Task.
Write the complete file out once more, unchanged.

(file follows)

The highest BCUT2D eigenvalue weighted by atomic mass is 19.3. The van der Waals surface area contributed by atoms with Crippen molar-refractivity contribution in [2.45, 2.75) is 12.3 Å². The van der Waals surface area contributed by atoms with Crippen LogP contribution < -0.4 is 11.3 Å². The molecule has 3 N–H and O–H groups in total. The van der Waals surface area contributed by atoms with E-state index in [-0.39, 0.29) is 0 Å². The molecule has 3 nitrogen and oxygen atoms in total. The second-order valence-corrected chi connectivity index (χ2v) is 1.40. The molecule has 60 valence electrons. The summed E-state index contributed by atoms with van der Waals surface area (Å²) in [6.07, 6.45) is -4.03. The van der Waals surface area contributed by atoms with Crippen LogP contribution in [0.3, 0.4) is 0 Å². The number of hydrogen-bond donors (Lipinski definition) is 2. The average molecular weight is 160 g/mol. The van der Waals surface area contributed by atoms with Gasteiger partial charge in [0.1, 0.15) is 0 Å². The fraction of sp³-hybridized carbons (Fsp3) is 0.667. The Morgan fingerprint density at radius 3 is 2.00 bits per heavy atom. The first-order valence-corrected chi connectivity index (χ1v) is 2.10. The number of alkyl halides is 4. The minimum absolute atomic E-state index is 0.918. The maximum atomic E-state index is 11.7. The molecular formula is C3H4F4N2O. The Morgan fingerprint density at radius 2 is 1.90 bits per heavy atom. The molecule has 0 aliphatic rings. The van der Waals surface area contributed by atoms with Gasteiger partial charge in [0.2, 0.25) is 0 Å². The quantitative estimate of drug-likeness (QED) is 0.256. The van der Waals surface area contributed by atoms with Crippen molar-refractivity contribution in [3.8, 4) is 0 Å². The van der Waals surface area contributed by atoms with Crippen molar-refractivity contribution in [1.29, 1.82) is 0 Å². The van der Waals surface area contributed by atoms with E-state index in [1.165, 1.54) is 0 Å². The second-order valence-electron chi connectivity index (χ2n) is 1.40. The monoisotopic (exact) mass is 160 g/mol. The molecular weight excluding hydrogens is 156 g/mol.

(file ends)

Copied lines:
The highest BCUT2D eigenvalue weighted by atomic mass is 19.3. The van der Waals surface area contributed by atoms with Crippen molar-refractivity contribution in [2.45, 2.75) is 12.3 Å². The van der Waals surface area contributed by atoms with Crippen LogP contribution < -0.4 is 11.3 Å². The molecule has 3 N–H and O–H groups in total. The van der Waals surface area contributed by atoms with E-state index in [-0.39, 0.29) is 0 Å². The molecule has 3 nitrogen and oxygen atoms in total. The second-order valence-corrected chi connectivity index (χ2v) is 1.40. The molecule has 60 valence electrons. The summed E-state index contributed by atoms with van der Waals surface area (Å²) in [6.07, 6.45) is -4.03. The van der Waals surface area contributed by atoms with Crippen LogP contribution in [0.3, 0.4) is 0 Å². The number of hydrogen-bond donors (Lipinski definition) is 2. The average molecular weight is 160 g/mol. The van der Waals surface area contributed by atoms with Gasteiger partial charge in [0.1, 0.15) is 0 Å². The fraction of sp³-hybridized carbons (Fsp3) is 0.667. The Morgan fingerprint density at radius 3 is 2.00 bits per heavy atom. The first-order valence-corrected chi connectivity index (χ1v) is 2.10. The number of alkyl halides is 4. The minimum absolute atomic E-state index is 0.918. The maximum atomic E-state index is 11.7. The molecular formula is C3H4F4N2O. The Morgan fingerprint density at radius 2 is 1.90 bits per heavy atom. The molecule has 0 aliphatic rings. The van der Waals surface area contributed by atoms with Gasteiger partial charge in [0.2, 0.25) is 0 Å². The quantitative estimate of drug-likeness (QED) is 0.256. The van der Waals surface area contributed by atoms with Crippen molar-refractivity contribution in [3.8, 4) is 0 Å². The van der Waals surface area contributed by atoms with Crippen molar-refractivity contribution in [1.29, 1.82) is 0 Å². The van der Waals surface area contributed by atoms with E-state index in [1.165, 1.54) is 0 Å². The second-order valence-electron chi connectivity index (χ2n) is 1.40. The monoisotopic (exact) mass is 160 g/mol. The molecular weight excluding hydrogens is 156 g/mol.